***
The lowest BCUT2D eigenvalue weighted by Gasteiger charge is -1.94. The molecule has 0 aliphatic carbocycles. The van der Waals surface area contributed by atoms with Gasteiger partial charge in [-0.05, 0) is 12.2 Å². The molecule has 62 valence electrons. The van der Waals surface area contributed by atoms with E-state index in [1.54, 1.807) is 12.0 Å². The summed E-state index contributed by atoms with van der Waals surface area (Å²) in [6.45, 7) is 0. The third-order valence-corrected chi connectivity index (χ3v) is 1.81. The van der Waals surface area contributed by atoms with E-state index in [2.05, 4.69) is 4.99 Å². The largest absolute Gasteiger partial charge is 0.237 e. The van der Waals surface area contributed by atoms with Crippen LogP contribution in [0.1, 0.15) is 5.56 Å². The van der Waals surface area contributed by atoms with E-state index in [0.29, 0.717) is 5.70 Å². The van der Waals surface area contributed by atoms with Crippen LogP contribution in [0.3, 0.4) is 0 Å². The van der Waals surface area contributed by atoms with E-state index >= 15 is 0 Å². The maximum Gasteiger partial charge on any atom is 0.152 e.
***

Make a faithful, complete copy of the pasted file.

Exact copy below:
The lowest BCUT2D eigenvalue weighted by Gasteiger charge is -1.94. The molecule has 0 aliphatic carbocycles. The van der Waals surface area contributed by atoms with Gasteiger partial charge in [-0.05, 0) is 12.2 Å². The molecule has 62 valence electrons. The van der Waals surface area contributed by atoms with E-state index in [1.54, 1.807) is 12.0 Å². The summed E-state index contributed by atoms with van der Waals surface area (Å²) in [6.45, 7) is 0. The third-order valence-corrected chi connectivity index (χ3v) is 1.81. The van der Waals surface area contributed by atoms with E-state index in [2.05, 4.69) is 4.99 Å². The largest absolute Gasteiger partial charge is 0.237 e. The van der Waals surface area contributed by atoms with Crippen LogP contribution in [0.1, 0.15) is 5.56 Å². The van der Waals surface area contributed by atoms with E-state index in [0.29, 0.717) is 5.70 Å². The van der Waals surface area contributed by atoms with Crippen LogP contribution in [0.3, 0.4) is 0 Å². The van der Waals surface area contributed by atoms with E-state index >= 15 is 0 Å². The maximum Gasteiger partial charge on any atom is 0.152 e.